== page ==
I understand what you are saying about the feedback loops. However, to address that concern, this information should not be treated as the same data set, rather a subset of that data set. Like I discussed from my previous post, when an area is provided with an more intensive treatment for the purpose of remedying the difference between that area and the norm, the data should be used for analysis of how the area is improving over time. Think about it like a science experiment, the area is receiving a new variable into its equation (the increased police presence). Treating the area like the other areas is what supports that feedback loop.
My guess is that the computer created generalizations that simplified the process of identifying animals in the quickest way possible. If I am correct, such a thing reminds me of the discussion of how AIs talking to one another "created" a new language by simplifying the syntax of English.
Despite this though, I doubt that anytime in future we will solely rely on AIs.
Fuck the quadpost / monologue, but I'm going to take some of the stuff I wrote here and reuse it for an article I'm working on. Thanks for the help Zen.
Can I get a tldr?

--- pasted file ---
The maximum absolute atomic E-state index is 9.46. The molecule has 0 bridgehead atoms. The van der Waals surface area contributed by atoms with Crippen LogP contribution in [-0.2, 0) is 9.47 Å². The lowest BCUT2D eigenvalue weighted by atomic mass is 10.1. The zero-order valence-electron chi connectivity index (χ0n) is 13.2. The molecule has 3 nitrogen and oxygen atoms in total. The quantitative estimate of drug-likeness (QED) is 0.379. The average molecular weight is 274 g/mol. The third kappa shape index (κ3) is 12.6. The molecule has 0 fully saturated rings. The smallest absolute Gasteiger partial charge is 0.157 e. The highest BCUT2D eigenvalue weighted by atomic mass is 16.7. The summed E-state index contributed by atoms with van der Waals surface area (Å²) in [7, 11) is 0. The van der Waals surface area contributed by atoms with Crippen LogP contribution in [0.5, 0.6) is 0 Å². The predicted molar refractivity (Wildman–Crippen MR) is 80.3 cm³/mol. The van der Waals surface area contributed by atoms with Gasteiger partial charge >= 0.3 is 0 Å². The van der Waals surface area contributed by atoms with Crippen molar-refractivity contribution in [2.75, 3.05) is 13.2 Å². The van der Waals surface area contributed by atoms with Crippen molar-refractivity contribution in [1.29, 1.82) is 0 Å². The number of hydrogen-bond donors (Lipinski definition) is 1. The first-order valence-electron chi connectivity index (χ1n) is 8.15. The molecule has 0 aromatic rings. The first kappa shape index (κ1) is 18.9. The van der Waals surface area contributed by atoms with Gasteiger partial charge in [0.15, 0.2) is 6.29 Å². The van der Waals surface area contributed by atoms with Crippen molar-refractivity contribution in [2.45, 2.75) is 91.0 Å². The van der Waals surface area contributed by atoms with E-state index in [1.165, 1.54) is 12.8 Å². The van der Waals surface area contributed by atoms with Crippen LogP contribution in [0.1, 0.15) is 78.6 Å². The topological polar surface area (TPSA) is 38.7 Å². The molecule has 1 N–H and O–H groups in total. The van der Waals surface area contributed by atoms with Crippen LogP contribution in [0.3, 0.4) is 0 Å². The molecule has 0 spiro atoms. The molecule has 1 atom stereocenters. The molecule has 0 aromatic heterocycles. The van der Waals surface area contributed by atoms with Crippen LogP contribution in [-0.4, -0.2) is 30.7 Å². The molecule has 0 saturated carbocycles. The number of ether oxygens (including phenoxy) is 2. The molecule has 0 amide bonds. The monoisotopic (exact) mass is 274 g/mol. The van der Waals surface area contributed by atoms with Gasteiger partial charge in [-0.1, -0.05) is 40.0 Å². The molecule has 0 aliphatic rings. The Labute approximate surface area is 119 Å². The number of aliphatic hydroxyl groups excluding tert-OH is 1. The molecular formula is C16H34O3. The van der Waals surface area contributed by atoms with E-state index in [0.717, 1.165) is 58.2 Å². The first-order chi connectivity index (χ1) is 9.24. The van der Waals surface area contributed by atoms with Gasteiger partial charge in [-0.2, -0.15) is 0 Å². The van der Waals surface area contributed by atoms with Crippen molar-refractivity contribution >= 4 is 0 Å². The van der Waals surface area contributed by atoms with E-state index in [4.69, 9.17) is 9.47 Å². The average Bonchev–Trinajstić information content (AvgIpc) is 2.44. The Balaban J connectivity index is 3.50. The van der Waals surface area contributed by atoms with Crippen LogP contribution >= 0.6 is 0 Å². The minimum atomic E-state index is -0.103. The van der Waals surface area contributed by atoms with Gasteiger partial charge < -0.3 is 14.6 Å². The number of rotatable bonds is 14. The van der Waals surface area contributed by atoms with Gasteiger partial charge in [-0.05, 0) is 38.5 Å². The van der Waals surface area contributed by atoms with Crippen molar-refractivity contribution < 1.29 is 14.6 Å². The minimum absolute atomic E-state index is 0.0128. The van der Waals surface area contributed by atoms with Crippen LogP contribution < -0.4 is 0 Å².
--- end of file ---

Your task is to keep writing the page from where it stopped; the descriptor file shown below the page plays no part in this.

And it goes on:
Quote from: Dietrich Six on January 14, 2018, 11:43:36 PMCan I get a tldr?Advanced analytical systems and AI are increasingly being used to support policy being drafted and decisions being made about people, including in the area of law enforcement and criminal justice. While very beneficial in several ways, these new technologies also come with risks. The design of the system itself can be flawed, but equally realistic is that "bias" from big data will find its way into the AI that is supposed to learn from it. AIs are created to detect patterns and apply them back into practice. This not only risks decisions about an individual person being made largely on the basis of a profile based on how people like him are expected to act, but also perpetuating current inequalities and problems. If prejudice or other societal factors leads to cops disproportionately targeting black people in "random" vehicle stops and patdowns, an AI learning from police records and arrest data can easily pick up on the relation between race and police encounters. From this data, it can draw the conclusion that black people are more likely to be criminals than whites, and that blacks should therefore be considered as more likely suspects for unsolved crimes or be subject to even more scrutiny. When presented with two identical people of the exact same background and profile (with the only difference being that one is white and the other is black), the police AI will then pick out the black guy as the likely offender because that's what it learned from (potentially biased and flawed) arrest data in the past. This is a major issue as it can decrease social mobility, exacerbate inequality and result in blatantly unfair treatment of people. It's made worse because it's done by a super intelligent computer that people are unlikely to doubt (as they believe it's hard maths and completely objective) and that's very difficult to hold accountable or assess on errors and bias (due to how complex, inaccessible and secretive these systems are).